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Posts Tagged "Blogging"

Assignment: Impossible

From The Writer’s Desk: New Questions, New Frontiers

In the series, “From The Writer’s Desk,” I’ll describe what I do for a living as a writer and ideas I have for advancing my craft. The mission of a journalist is to get answers to questions. What I’ve been intrigued by recently is how one can get new types of stories by asking new [...]

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Compound Eye

The Scientific American Blog Network is not Scientific American

If you spend time reading Scientific American, you’ll know the magazine does not tiptoe around controversial topics. The same is true for the 50-ish people who are part of the online blog network. I happen to regard this focus as a strength of both organizations, though not all do. To that end I would like to [...]

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Compound Eye

6 Sources of Free Images for Science Blogging

nasa2f

If you blog, you probably know that most online images are copyrighted and off-limits for your site. Where is an enterprising science writer to turn for artwork that is free, beautiful, and legally bloggable? 1. Ask the artist Artists own their copyrights, but that doesn’t mean many aren’t happy to share! Often, permission for non-commercial [...]

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Compound Eye

How much should blog images be compressed?

The tech gurus behind the scenes at Scientific American have been working out kinks in our new network, and some of the issues relate to image size & storage. Thus, here’s a quick post on file size for blogging. Before I start, let me grab a test image: The original file straight off the camera [...]

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Compound Eye

Two bloggy things

1. You may have noticed I’ve only posted a couple items- both Thrifty Thursdays- since the blog launch earlier in the month. The slowness has reason. I am currently teaching a compressed summer session class on beekeeping with two lab sections a week. The prep time is such that I’m stretched rather thin for full-ahead [...]

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Food Matters

What Is Success?

Says the Raven. PHOTO BY ARJAN RAVEN

“Goodbye don’t mean gone.” – attributed to Ray Charles “Everywhere I go, I’m asked if I think the universities stifle writers. My opinion is that they don’t stifle enough of them.” – Flannery O’Connor When New York calls, you listen, you go. That’s what two decidedly non-scientist role models in my life, Ray Charles and [...]

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Guest Blog

All about Stories: How to Tell Them, How They’re Changing, and What They Have to Do with Science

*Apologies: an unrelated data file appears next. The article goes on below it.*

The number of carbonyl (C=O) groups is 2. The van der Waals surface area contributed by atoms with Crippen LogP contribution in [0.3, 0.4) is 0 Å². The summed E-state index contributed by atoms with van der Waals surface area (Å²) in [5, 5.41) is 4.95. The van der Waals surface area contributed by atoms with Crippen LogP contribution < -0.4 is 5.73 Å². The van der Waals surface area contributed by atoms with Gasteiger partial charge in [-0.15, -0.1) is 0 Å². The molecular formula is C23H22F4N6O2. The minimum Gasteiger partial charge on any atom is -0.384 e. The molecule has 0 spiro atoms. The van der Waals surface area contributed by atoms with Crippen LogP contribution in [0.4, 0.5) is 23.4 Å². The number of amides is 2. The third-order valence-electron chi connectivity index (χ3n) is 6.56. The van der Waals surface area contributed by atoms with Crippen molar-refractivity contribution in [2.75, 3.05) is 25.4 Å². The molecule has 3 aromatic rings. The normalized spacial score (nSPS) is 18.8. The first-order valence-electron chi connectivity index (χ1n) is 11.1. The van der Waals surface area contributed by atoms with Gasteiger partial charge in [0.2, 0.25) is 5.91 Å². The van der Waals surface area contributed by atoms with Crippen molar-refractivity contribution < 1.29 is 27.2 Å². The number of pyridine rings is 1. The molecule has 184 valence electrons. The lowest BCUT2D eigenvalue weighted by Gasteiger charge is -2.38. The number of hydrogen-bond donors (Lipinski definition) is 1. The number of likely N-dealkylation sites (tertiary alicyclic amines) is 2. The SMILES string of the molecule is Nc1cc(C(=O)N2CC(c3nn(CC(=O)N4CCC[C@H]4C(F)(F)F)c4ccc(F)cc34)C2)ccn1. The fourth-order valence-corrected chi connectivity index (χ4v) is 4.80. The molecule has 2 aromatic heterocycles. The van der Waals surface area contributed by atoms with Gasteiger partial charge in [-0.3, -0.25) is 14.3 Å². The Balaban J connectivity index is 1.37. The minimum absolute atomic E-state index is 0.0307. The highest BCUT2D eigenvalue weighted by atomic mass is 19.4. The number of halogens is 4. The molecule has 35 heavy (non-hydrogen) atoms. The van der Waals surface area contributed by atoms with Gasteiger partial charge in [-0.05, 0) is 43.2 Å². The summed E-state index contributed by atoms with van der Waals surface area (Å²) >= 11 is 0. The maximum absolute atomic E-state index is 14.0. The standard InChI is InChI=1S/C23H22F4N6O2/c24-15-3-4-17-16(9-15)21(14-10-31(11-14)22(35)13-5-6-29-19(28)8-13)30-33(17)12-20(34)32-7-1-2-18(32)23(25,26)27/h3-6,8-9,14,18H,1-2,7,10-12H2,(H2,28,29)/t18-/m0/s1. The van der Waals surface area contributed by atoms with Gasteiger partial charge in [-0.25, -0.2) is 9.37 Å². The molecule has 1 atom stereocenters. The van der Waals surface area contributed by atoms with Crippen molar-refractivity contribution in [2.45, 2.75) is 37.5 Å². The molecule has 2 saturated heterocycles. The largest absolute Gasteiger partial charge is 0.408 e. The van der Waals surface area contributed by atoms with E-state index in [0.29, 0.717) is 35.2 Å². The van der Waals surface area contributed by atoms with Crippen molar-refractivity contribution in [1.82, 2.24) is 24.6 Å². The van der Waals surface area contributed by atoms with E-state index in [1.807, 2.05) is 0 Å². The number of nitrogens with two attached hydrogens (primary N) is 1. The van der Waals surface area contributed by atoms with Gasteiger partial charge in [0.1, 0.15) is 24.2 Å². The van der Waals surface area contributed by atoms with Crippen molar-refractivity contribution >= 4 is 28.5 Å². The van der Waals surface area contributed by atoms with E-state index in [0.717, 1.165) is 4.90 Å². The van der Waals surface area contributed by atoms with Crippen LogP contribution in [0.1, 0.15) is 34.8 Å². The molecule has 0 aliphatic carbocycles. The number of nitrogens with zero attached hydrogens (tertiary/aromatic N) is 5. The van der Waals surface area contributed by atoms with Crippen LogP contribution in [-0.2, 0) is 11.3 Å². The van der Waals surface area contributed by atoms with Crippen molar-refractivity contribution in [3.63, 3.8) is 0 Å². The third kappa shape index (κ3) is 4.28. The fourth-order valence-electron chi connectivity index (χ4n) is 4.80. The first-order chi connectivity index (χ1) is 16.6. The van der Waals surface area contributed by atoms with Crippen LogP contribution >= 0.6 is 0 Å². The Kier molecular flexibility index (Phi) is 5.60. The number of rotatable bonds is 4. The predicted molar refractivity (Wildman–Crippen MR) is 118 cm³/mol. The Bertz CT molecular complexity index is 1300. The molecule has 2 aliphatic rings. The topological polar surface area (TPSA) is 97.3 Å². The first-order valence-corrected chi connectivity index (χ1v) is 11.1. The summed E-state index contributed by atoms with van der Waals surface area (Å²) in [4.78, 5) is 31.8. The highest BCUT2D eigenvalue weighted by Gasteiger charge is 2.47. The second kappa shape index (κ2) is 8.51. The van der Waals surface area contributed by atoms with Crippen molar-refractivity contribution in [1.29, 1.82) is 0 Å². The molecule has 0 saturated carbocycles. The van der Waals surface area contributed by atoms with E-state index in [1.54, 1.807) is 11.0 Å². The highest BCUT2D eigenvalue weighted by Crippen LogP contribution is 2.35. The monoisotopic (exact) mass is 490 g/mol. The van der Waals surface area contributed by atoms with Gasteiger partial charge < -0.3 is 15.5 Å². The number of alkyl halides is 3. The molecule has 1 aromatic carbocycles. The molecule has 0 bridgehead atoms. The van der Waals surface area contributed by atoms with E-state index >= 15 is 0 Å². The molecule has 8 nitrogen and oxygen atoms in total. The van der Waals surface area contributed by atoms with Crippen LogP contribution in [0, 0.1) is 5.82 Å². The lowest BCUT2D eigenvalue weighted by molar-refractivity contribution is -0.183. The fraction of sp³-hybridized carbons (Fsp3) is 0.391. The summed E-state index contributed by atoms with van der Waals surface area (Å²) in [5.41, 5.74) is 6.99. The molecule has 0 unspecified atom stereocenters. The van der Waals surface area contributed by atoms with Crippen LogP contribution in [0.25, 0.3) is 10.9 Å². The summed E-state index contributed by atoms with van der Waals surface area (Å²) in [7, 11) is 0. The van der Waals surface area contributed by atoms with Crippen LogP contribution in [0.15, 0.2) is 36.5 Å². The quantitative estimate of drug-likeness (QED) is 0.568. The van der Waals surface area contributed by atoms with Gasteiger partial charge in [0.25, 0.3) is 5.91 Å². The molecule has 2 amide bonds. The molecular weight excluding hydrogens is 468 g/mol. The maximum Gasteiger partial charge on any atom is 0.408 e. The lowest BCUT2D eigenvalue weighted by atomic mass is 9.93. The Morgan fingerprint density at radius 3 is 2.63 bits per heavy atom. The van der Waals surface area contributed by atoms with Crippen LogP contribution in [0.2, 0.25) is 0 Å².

Communicating science is all about telling stories. A few days ago at the World Science Festival, a stellar panel of science journalists and writers sat down to discuss the ways in which the Web is shaping and changing how those stories are told. Moderating the "Telling Science Stories in Print and on the Web" discussion [...]

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Guest Blog

Social media for science: The geologic perspective

Last week, I spent a pleasant hour over lunch talking to my 60-year-old aunt and her 80-something husband about "this Twitter thing" and how one defines a blog. They had heard that social media had played a role in the protests in Egypt and wanted to learn more. Good students, they nodded and asked questions [...]

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The Network Central

Announcing the Editor of Open Laboratory 2013

Usually this announcement comes out much earlier in the year, but the transition from Lulu.com to FSG has changed all the dates – the cycle is now different. But still, it’s high time to announce the Guest Editor for the next edition of The Best Science Writing Online, the annual anthology of the best science [...]

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The Network Central

Open Laboratory 2013 – the complete list of entries!

Open Laboratory 2013 – the complete list of entries! We just closed the submission form for the 2013 edition. Thank you all who submitted the posts. Below are all the blog posts submitted over the past year. I need to crowdsource some help first. In the comments, please let me know if you notice any [...]

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The Network Central

Open Laboratory 2013 – deadline for submissions is tonight!

Deadline is here, tonight! We are closing the submissions on Monday, October 1st at 11:59pm EDT! The submission form for the 2013 edition of Open Lab is here. Any blog post written since October 1, 2011 is eligible for submission. We accept essays, stories, poetry, cartoons/comics, and original art. Once you are done submitting your [...]

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The Network Central

Open Laboratory 2013 – last call for submissions!